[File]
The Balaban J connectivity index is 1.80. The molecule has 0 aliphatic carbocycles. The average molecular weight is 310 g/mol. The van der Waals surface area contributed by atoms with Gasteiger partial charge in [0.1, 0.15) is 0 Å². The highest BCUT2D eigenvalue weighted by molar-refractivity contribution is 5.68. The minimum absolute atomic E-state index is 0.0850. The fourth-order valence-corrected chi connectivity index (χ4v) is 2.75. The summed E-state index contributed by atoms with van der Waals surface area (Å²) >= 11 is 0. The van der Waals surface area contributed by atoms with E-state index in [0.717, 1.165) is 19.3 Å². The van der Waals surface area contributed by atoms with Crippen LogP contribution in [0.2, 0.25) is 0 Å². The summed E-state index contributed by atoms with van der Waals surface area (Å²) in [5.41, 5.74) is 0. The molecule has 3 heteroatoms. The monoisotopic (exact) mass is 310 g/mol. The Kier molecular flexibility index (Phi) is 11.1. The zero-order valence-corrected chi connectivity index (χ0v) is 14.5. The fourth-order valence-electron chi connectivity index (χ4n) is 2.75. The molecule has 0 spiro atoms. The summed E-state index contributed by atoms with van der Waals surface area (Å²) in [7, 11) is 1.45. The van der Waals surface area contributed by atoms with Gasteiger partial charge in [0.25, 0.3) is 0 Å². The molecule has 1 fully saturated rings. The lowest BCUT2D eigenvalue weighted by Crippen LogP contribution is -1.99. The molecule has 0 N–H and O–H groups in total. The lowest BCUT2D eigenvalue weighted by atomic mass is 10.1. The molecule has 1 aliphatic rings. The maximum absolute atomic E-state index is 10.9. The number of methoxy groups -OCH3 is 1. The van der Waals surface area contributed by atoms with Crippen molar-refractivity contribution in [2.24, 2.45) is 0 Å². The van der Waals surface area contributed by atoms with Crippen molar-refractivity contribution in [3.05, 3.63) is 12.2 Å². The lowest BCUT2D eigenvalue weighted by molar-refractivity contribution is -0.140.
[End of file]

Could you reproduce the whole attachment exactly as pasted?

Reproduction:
The Balaban J connectivity index is 1.80. The molecule has 0 aliphatic carbocycles. The average molecular weight is 310 g/mol. The van der Waals surface area contributed by atoms with Gasteiger partial charge in [0.1, 0.15) is 0 Å². The highest BCUT2D eigenvalue weighted by molar-refractivity contribution is 5.68. The minimum absolute atomic E-state index is 0.0850. The fourth-order valence-corrected chi connectivity index (χ4v) is 2.75. The summed E-state index contributed by atoms with van der Waals surface area (Å²) >= 11 is 0. The van der Waals surface area contributed by atoms with E-state index in [0.717, 1.165) is 19.3 Å². The van der Waals surface area contributed by atoms with Crippen LogP contribution in [0.2, 0.25) is 0 Å². The summed E-state index contributed by atoms with van der Waals surface area (Å²) in [5.41, 5.74) is 0. The molecule has 3 heteroatoms. The monoisotopic (exact) mass is 310 g/mol. The Kier molecular flexibility index (Phi) is 11.1. The zero-order valence-corrected chi connectivity index (χ0v) is 14.5. The fourth-order valence-electron chi connectivity index (χ4n) is 2.75. The molecule has 0 spiro atoms. The summed E-state index contributed by atoms with van der Waals surface area (Å²) in [7, 11) is 1.45. The van der Waals surface area contributed by atoms with Gasteiger partial charge in [0.25, 0.3) is 0 Å². The molecule has 1 fully saturated rings. The lowest BCUT2D eigenvalue weighted by Crippen LogP contribution is -1.99. The molecule has 0 N–H and O–H groups in total. The lowest BCUT2D eigenvalue weighted by atomic mass is 10.1. The molecule has 1 aliphatic rings. The maximum absolute atomic E-state index is 10.9. The number of methoxy groups -OCH3 is 1. The van der Waals surface area contributed by atoms with Crippen molar-refractivity contribution in [2.24, 2.45) is 0 Å². The van der Waals surface area contributed by atoms with Crippen molar-refractivity contribution in [3.05, 3.63) is 12.2 Å². The lowest BCUT2D eigenvalue weighted by molar-refractivity contribution is -0.140.